Top 10 Healthcare Quality Issues for 2011

Cheryl Clark, for HealthLeaders Media , January 3, 2011

9. SGR Cuts

This "kick-the-can-down-the-road" is provoking angst among Congress and the House of Medicine, in a debate with consequences continuing into 2011.

Doctor groups have said that their members will leave the Medicare program entirely, limit the number of beneficiaries they would see, and/or refuse to accept new Medicare patients or retire early and go fishing if the 25% pay cut takes effect.

But as Congress has consistently done, the issue has merely been postponed another 12 months. So look for the Doc Pay Fix, the repeal of the sustainable growth rate formula that would cut physician pay even more, to rear its head again in 2011.

10.  Data Breaches

Along with meaningful use and the move to the electronic health record, there's increasing concern about how healthcare providers can keep patient information privacy sacrosanct.

Even officials state of California, which has fined hospitals more than $2 million so far for accidental as well as purposeful violations of patient confidentiality, realizes how difficult it is. 

In an embarrassing news release last week, the Department of Public Health acknowledged that even it violated its own rules. Material dealing with facility investigations, which include on patients, residents of skilled nursing facilities, and facility employees and even state workers may have gotten into the wrong hands.

Apparently an encrypted magnetic tape bound from the West Covina office to Sacramento was removed or fell out of its envelope.  Names, social security numbers, medical diagnoses, mailing addresses, e-mail addresses and other sensitive and confidential information was on those tapes.

Electronic health records and health information technology is evolving with the requirements for meaningful use, but protecting patient confidentiality when so much information can be immediately and widely disseminated  is sure to remain an issue.

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3 comments on "Top 10 Healthcare Quality Issues for 2011"

Anne Jarrett MS, RPh (2/7/2012 at 4:55 PM)
I would like to add a comment on the subject of dialysis and the expense related to it. I am a pharmacist who established a pharmacy at a transplant center to help patients obtain their medications, and I have a unique perspective. The meds transplant patients take are very expensive, even after Medicare pays 80%. After transplant,Medicare covers these patients for 3 years only. I saw patients who could not afford their meds, did not take them, and often had to be readmitted numerous times to receive I.V. drugs. Drug manufacturers have ever changing pt. assist. programs,rendering a sig. amt. of pts. ineligible. Result:Patients were re-transplanted only to start the cycle again. All of which was paid for by Medicare,including being,back on dialysis while waiting for another kidney. What's wrong with this picture?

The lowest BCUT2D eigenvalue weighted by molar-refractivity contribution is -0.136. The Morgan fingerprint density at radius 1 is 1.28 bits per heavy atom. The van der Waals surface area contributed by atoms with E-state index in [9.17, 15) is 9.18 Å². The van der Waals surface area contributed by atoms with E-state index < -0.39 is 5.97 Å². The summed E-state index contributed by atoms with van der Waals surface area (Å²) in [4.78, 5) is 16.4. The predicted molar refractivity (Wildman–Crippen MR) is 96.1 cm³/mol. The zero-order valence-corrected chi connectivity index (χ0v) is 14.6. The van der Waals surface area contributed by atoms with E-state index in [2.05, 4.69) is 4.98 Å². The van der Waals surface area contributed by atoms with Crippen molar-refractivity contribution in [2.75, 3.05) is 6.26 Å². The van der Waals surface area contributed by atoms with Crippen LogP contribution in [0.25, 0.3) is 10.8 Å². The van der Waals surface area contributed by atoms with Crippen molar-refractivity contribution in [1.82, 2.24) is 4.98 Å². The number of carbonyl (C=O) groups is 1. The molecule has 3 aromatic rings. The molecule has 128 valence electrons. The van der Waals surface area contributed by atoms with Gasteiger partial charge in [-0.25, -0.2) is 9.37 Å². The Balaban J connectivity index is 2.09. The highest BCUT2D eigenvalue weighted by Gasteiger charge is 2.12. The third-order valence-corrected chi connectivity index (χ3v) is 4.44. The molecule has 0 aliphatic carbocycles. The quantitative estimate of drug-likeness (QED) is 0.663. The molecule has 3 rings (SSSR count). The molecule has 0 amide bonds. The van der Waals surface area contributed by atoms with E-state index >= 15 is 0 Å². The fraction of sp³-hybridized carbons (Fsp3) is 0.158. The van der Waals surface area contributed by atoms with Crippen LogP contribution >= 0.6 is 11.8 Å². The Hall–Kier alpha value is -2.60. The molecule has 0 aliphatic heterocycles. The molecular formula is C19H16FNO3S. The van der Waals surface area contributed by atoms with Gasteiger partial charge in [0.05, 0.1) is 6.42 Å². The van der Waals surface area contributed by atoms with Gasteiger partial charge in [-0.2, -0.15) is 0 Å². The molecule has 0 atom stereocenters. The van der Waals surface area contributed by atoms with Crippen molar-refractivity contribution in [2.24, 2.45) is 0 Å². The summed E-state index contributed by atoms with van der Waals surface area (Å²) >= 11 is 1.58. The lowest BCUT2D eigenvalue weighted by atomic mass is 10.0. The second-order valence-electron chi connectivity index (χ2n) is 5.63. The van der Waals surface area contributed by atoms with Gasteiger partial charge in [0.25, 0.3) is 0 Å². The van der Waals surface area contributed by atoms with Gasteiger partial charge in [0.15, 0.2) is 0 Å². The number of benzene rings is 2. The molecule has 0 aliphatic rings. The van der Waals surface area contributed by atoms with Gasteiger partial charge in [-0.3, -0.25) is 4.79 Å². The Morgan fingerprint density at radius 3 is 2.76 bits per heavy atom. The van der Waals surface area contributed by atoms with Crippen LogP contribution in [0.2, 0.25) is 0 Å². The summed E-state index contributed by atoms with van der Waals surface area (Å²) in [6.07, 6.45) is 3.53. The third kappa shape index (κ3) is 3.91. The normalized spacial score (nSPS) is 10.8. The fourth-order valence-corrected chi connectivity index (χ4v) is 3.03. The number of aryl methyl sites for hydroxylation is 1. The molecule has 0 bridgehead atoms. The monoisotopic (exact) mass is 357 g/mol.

Helen Erickson (1/7/2011 at 9:34 PM)
This approach has been around for many years, has been demonstrated to be effective, but requires a mind set about the worth of the person's self-care knowledge. The attached video provides information about the use of this approach at The Univer of TX Health Science Center, San Antonio

Bogey (1/4/2011 at 9:00 AM)
Interesting that none of the concerns from the provider perspective is about lowering the cost of care, the single largest driver of high insurance prices and medicine today. And one wonders when providers will "get it," that it is the rising cost of care and the lack of MARKET forces (not government regulation) to drive down cost that propels us toward the iceberg, as providers rearrange the chairs on the deck of the Titanic.




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